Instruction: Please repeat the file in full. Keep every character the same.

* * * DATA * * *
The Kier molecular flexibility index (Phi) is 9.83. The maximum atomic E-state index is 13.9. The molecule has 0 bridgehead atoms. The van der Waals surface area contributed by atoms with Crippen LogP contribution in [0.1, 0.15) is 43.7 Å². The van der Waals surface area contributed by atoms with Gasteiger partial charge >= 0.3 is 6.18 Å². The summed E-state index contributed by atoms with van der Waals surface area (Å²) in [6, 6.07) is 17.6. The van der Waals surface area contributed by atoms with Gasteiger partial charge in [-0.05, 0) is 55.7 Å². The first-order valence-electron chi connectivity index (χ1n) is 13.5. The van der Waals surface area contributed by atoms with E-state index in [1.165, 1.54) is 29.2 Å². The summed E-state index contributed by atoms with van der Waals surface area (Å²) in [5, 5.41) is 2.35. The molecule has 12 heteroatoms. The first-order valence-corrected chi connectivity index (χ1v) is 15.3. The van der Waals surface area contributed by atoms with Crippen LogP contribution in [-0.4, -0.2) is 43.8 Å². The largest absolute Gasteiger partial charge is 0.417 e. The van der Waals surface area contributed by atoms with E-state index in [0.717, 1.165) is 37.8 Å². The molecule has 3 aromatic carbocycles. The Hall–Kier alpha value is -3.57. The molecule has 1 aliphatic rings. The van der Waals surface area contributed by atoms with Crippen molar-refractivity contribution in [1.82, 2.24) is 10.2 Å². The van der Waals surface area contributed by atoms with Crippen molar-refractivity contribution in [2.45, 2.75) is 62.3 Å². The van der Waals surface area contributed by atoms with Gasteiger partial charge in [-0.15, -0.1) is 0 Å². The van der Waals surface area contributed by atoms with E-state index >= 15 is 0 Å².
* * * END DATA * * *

The Kier molecular flexibility index (Phi) is 9.83. The maximum atomic E-state index is 13.9. The molecule has 0 bridgehead atoms. The van der Waals surface area contributed by atoms with Crippen LogP contribution in [0.1, 0.15) is 43.7 Å². The van der Waals surface area contributed by atoms with Gasteiger partial charge >= 0.3 is 6.18 Å². The summed E-state index contributed by atoms with van der Waals surface area (Å²) in [6, 6.07) is 17.6. The van der Waals surface area contributed by atoms with Gasteiger partial charge in [-0.05, 0) is 55.7 Å². The first-order valence-electron chi connectivity index (χ1n) is 13.5. The van der Waals surface area contributed by atoms with E-state index in [1.165, 1.54) is 29.2 Å². The summed E-state index contributed by atoms with van der Waals surface area (Å²) in [5, 5.41) is 2.35. The molecule has 12 heteroatoms. The first-order valence-corrected chi connectivity index (χ1v) is 15.3. The van der Waals surface area contributed by atoms with Crippen LogP contribution in [-0.4, -0.2) is 43.8 Å². The largest absolute Gasteiger partial charge is 0.417 e. The van der Waals surface area contributed by atoms with E-state index in [0.717, 1.165) is 37.8 Å². The molecule has 3 aromatic carbocycles. The Hall–Kier alpha value is -3.57. The molecule has 1 aliphatic rings. The van der Waals surface area contributed by atoms with Crippen molar-refractivity contribution in [1.82, 2.24) is 10.2 Å². The van der Waals surface area contributed by atoms with Crippen molar-refractivity contribution in [2.45, 2.75) is 62.3 Å². The van der Waals surface area contributed by atoms with Gasteiger partial charge in [-0.15, -0.1) is 0 Å². The van der Waals surface area contributed by atoms with E-state index >= 15 is 0 Å².